Using a regional CGE model for rapid assessments of the economic implications of terrorism events: creating GRAD-ECAT (Generalized, Regional And Dynamic Economic Consequence Analysis Tool)
Maureen T. Rimmer and
Centre of Policy Studies/IMPACT Centre Working Papers from Victoria University, Centre of Policy Studies/IMPACT Centre
The Terrorism Risk Assessment (TRA) groups in the Department of Homeland Security assess millions of terrorism scenarios defined by location, agent (e.g. nuclear device), and delivery method (e.g. car bomb). For each scenario they estimate deaths, injuries, property damage, clean-up and health expenses, visitor discouragement, and other damage dimensions. The TRA groups translate damages into economic measures, e.g. loss of GDP. Previously they used an input-output (I-O) model. Here we replace I-O with computable general equilibrium (CGE). Solving CGE models is computationally time-consuming and requires specialist skills. For the TRA groups this creates two challenges: feasibility and security. A model that cannot be solved in less than a fraction of a second is infeasible for analyzing millions of scenarios. The TRAs can rely only on people with high security clearances, limiting the possibilities for obtaining specialist advice. Our approach to these challenges was to use a CGE model to estimate elasticities that show the sensitivity of economic variables to direct damage effects of events occurring in different regions. For example, we supplied the TRA groups with CGE-based estimates of the percentage effect on national welfare of destruction of 1 per cent of the capital stock in congressional district NY14. Our elasticity approach meets both challenges. First, for any given terrorism scenario specified by a location and a vector of direct damage shocks, the TRA groups can use the elasticities in linear equations to estimate in nanoseconds the implications for a wide range of economic variables. Second, as outside contractors, we have no need for access to sensitive information on specific shock vectors and target regions. We describe how we used a dynamic, multi-regional CGE model, USAGE-TERM, to estimate the elasticities.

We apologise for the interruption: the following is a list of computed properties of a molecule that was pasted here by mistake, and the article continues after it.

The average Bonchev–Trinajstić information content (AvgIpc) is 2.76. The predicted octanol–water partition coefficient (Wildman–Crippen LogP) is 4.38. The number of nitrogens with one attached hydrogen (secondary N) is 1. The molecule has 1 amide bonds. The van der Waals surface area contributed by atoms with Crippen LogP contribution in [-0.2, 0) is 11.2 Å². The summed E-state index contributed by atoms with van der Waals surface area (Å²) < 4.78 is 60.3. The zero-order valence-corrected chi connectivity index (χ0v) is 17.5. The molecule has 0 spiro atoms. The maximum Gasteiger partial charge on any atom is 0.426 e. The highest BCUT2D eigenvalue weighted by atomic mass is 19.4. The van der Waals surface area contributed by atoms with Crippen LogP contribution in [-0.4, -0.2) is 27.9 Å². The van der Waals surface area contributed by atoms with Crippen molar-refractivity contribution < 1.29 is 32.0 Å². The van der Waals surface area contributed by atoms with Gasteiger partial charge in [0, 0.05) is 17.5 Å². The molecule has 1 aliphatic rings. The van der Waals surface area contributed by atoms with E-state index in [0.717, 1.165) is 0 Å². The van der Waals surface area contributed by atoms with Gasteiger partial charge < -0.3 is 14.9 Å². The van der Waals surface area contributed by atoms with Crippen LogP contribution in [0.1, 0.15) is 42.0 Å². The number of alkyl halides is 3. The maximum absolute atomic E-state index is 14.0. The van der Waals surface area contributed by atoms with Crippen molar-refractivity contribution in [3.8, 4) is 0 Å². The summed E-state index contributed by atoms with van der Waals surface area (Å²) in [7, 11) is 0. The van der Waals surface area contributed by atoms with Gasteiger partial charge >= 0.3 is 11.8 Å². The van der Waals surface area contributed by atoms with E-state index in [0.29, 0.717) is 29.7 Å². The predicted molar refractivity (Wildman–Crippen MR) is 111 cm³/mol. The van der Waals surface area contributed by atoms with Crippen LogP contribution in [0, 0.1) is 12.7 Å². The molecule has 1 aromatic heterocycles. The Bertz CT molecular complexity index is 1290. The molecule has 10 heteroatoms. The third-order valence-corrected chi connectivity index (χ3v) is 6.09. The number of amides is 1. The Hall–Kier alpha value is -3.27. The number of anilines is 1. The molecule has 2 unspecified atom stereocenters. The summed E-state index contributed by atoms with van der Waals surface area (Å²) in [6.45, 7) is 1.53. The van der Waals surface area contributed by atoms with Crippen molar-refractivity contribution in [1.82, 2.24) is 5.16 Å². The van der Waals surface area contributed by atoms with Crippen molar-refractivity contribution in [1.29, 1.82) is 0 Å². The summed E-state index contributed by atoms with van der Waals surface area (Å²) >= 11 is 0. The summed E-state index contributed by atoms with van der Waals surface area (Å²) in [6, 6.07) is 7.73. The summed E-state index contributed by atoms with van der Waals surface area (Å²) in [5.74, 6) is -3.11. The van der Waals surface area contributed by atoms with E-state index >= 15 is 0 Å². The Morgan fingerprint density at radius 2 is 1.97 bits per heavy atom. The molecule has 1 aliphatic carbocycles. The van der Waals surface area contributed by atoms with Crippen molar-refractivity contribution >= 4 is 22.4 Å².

JEL-codes: C68 F52 R13 (search for similar items in EconPapers)
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